Learn more about 529 plans for college savings
Consider setting aside money for college today using one of these flexible accounts.
Plenty of working-age adults are saving for a student's college education while they also accumulate funds for their own retirement. And with higher education costs on the rise, getting a jump start on saving is often a practical idea.
The 529 plan.
This savings vehicle lets families set aside money for their student's future education costs. Among its many features:
- You'll enjoy tax-deferral on your contributions and possible growth.
- Withdrawals for qualified expenses such as tuition, fees and books are exempt from federal income taxes — and, many times, state income taxes.
- The beneficiary can be changed to any relative. For example, if your eldest child chooses not to go to college, you may designate the funds to his sibling. Or, keep the account open and allow for potential growth for the education of your children's children.
- As the account holder, you maintain control of the money.
The earnings on nonqualified distributions (those that don't meet the requirements of qualified expenses) are taxed as ordinary income and may be subject to a 10% federally mandated penalty.
» Learn more about the advantages of 529 plans.
529 plans come in two flavors.
- Prepaid tuition plans let the account holder purchase credits (and sometimes room and board) at eligible colleges and universities, therefore locking in tuition prices ahead of time. Residency restrictions may apply.
- College savings plans allow greater flexibility in how the funds can be used than prepaid plans. In addition to tuition, account assets also can help cover expenses such as mandatory fees, room and board and textbooks. And funds are not earmarked to a particular school.
Because there are differences between the two plans, it's worth doing your homework to see what works best for your student. Additionally, 529 plan structures vary by state. Because you're allowed to open a 529 savings plan offered by any state, shop around for the plan that best suits your needs. "Be sure you fully understand your plan before signing up," says Jason Heffner, senior financial services representative with the Principal Financial Group®.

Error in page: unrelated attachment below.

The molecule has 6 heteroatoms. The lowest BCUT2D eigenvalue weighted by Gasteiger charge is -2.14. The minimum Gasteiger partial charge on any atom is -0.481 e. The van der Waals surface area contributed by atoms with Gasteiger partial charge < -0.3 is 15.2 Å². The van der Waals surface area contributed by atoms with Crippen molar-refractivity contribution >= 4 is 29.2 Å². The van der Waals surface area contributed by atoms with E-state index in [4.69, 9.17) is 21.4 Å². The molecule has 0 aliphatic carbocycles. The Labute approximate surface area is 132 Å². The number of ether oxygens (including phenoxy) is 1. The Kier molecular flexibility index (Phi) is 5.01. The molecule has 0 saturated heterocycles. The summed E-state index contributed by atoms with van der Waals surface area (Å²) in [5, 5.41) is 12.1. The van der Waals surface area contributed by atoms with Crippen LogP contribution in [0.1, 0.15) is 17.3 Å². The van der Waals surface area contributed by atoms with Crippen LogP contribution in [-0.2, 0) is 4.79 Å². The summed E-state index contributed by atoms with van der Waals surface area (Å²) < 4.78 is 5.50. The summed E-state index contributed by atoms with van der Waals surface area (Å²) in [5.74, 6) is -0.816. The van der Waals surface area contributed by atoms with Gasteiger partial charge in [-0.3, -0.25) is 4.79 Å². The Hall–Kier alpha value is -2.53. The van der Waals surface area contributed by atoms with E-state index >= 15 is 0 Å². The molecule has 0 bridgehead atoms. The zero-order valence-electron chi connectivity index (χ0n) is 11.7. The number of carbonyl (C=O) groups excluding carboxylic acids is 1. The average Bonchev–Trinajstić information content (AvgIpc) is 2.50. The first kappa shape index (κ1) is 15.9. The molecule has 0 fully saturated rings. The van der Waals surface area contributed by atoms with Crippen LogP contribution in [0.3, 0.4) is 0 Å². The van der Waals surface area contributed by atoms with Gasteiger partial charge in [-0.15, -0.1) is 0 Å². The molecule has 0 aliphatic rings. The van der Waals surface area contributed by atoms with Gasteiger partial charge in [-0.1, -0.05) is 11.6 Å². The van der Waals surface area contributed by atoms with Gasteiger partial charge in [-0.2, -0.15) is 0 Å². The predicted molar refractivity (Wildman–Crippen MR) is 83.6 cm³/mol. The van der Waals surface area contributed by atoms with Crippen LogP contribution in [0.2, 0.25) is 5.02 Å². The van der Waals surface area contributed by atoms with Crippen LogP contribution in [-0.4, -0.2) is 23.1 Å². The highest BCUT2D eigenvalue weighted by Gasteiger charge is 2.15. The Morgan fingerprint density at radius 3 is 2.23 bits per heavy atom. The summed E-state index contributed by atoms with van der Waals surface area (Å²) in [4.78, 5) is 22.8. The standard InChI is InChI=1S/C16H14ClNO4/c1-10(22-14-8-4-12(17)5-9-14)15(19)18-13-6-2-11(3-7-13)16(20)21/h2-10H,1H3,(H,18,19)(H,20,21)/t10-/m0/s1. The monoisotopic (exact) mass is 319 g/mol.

Compare your savings options.
College savings plans may suit your situation better than a Roth IRA or other savings or investment vehicle, so it's worth reviewing your options. Consider that:
- 529 plans don't have the annual income restrictions that Roth IRAs do, so you can make contributions even if your household income is high.
- The plans' contribution limits are quite high, so you can typically contribute much more than to a Roth IRA.
- 529 plans have low minimum contribution levels that help make them affordable for households with smaller incomes.
- Funds in a 529 plan are considered an asset of the account owner, not the student, and typically won't impact the student's request for financial aid.
Make the most of your 529 plan.
- Start early, add often. Consistency is key to a successful plan, says Heffner. He suggests contributing to the account on a monthly basis to help stay on track.
- Review your plan regularly. Heffner suggests reviewing your 529 plan and making adjustments as needed. To see if you're on track with your savings goals, use our "What Will It Take to Save for a College Education?" calculator.
- Continue saving for retirement. Don't let your retirement saving take a backseat to college costs. "Save for retirement first and for college second," says Heffner. "It's possible to take out loans for education but not for retirement." Remember: You can always help your student with loans after graduation if your retirement savings are in a good place.
- Sit down with a financial professional and discuss all the choices available to you for college savings.